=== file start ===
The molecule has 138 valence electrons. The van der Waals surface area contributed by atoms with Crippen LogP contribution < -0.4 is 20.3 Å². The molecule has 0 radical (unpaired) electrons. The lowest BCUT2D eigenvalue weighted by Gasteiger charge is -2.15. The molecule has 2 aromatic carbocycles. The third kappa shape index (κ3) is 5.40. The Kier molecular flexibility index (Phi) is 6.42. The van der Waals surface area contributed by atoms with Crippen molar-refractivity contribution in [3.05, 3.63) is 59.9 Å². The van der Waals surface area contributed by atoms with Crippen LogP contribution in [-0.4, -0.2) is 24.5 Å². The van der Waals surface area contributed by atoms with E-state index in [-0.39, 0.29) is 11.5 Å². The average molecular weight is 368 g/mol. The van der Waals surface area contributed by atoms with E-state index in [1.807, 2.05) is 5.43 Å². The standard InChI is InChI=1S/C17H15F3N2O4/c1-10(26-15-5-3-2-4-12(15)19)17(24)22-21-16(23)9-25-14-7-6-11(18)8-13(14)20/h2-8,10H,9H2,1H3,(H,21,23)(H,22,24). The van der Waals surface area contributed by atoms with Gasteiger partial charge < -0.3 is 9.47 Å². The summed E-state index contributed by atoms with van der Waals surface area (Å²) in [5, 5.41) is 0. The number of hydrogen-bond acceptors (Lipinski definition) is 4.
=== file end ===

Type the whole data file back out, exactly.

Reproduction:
The molecule has 138 valence electrons. The van der Waals surface area contributed by atoms with Crippen LogP contribution < -0.4 is 20.3 Å². The molecule has 0 radical (unpaired) electrons. The lowest BCUT2D eigenvalue weighted by Gasteiger charge is -2.15. The molecule has 2 aromatic carbocycles. The third kappa shape index (κ3) is 5.40. The Kier molecular flexibility index (Phi) is 6.42. The van der Waals surface area contributed by atoms with Crippen molar-refractivity contribution in [3.05, 3.63) is 59.9 Å². The van der Waals surface area contributed by atoms with Crippen LogP contribution in [-0.4, -0.2) is 24.5 Å². The van der Waals surface area contributed by atoms with E-state index in [-0.39, 0.29) is 11.5 Å². The average molecular weight is 368 g/mol. The van der Waals surface area contributed by atoms with E-state index in [1.807, 2.05) is 5.43 Å². The standard InChI is InChI=1S/C17H15F3N2O4/c1-10(26-15-5-3-2-4-12(15)19)17(24)22-21-16(23)9-25-14-7-6-11(18)8-13(14)20/h2-8,10H,9H2,1H3,(H,21,23)(H,22,24). The van der Waals surface area contributed by atoms with Gasteiger partial charge < -0.3 is 9.47 Å². The summed E-state index contributed by atoms with van der Waals surface area (Å²) in [5, 5.41) is 0. The number of hydrogen-bond acceptors (Lipinski definition) is 4.